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McGrath and Askin have surrounded themselves with a game cast, but the performers all have the lead weight of the script and direction tied to their feet. Watching them give it the old college try is especially painful. (If they were less committed actors they might hold back and try to salvage themselves.)

It's least painful watching Alan Cumming as overthrown Cuban leader Batista because Cumming's whole style of performance is as smug as the movie. (I think he's escaped that only once in his movie roles, as the nerd turned computer tycoon in "Romy and Michelle's High School Reunion.") Cumming lounges around with cocktails waxing nostalgic for his fellow dictators and working his wiles on Sigourney Weaver's Daisy. The elfin, wiry Cumming seems to have everything it takes to be a great comic eccentric except the manic spark. He's too self-conscious, too self-adoring.

John Turturro has some genuinely funny moments as a gung-ho renegade CIA agent, turning the hostility he shows in his dramatic roles to comic effect. But the role never develops beyond the joke of a gung-ho patriot. And Anthony LaPaglia is all primed for sly satire as Castro, but the material never arrives.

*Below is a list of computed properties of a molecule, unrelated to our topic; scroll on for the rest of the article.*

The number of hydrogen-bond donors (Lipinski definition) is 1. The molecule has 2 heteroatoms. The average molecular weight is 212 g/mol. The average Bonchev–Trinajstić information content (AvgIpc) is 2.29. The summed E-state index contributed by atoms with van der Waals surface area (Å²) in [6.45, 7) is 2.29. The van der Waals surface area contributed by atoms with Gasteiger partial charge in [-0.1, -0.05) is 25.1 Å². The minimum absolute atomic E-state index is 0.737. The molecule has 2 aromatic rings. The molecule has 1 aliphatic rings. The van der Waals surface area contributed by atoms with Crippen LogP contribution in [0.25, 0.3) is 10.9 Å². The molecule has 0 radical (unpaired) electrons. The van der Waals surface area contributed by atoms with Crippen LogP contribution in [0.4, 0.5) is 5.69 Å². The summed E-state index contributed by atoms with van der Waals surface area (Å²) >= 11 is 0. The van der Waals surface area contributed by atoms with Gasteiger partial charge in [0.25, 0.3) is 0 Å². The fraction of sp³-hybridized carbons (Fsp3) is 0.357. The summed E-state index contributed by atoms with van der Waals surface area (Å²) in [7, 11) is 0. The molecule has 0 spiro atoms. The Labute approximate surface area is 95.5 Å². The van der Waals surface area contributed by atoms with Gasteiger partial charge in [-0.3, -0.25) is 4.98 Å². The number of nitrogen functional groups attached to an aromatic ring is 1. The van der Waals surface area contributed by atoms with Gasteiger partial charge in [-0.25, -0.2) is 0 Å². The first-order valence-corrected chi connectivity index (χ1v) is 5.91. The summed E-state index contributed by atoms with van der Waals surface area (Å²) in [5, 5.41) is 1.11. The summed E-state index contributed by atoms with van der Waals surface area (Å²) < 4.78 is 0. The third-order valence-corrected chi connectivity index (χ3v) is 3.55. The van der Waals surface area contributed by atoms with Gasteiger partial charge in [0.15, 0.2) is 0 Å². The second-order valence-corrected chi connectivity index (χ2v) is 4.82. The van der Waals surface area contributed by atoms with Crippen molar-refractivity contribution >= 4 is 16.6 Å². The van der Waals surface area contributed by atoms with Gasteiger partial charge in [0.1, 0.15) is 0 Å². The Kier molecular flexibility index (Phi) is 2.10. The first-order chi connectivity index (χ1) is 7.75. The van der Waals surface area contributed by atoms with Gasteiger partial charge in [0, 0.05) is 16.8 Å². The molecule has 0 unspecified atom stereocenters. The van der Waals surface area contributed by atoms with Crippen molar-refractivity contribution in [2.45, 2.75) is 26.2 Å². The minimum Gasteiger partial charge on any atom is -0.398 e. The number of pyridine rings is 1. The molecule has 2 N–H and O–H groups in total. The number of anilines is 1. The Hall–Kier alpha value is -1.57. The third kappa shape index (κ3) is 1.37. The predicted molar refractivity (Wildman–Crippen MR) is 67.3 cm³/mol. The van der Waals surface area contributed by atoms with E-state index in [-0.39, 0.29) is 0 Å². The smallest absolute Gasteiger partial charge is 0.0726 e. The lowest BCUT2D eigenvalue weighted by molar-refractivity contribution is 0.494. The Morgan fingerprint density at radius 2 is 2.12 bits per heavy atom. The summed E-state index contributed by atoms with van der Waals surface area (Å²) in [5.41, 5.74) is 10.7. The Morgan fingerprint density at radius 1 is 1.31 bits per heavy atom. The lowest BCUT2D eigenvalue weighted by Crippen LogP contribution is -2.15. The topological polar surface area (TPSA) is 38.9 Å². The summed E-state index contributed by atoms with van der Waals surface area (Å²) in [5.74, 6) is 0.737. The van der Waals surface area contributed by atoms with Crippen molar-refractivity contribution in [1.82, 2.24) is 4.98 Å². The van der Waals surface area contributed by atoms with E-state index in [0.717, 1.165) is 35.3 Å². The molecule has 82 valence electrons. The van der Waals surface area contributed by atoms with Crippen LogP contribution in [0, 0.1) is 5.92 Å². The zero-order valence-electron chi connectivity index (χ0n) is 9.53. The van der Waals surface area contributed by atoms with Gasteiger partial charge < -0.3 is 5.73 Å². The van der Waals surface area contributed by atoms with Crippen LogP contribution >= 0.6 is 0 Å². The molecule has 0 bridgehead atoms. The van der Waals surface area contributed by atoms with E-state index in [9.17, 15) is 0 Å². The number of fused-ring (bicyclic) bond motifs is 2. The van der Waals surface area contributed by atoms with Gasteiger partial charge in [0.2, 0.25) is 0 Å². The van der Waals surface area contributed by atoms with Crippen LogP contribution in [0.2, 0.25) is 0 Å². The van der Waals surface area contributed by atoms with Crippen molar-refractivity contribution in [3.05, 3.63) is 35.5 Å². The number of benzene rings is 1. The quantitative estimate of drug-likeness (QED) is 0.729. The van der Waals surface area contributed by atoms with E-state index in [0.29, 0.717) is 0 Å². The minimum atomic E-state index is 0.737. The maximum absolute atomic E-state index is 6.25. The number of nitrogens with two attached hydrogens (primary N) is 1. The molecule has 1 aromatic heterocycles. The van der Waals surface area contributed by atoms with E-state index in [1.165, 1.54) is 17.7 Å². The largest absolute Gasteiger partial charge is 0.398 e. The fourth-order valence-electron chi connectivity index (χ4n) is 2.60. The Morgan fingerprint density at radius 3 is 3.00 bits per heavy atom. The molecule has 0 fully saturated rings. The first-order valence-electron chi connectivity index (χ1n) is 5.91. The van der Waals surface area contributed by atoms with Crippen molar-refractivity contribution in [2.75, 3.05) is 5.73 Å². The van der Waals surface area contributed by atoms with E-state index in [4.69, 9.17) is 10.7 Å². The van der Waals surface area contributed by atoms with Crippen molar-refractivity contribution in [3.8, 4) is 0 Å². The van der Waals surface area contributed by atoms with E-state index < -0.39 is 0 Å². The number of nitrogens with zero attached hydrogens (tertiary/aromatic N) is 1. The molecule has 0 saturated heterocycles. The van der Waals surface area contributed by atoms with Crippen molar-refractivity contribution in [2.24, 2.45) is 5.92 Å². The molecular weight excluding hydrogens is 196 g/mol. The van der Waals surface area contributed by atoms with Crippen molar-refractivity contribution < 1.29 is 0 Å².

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Probably the ultimate failure of "Company Man" is that it may be the first time Weaver hasn't been funny in comedy. And again, it's the lousy, flat material rather than anything she does. Like John Cleese or the late Peter Cook, Weaver is a performer whose physical stature adds to the natural looniness she brings to comedy. When she's really cooking (as in "Working Girl," her possessed scenes in "Ghostbusters," her cameo as a self-help guru in "Jeffrey" or the work she's done with playwright Christopher Durang) whorls of mania seem to sit over her head like those mini tornado symbols on a weatherman's map. Weaver can make you pop your eyes in disbelief at the same time as you're laughing yourself silly. No wonder "Company Man" is credited to two directors. Making her six feet of craziness seem foreshortened is too much work for one person.


Charles Taylor

Charles Taylor is a columnist for the Newark Star-Ledger.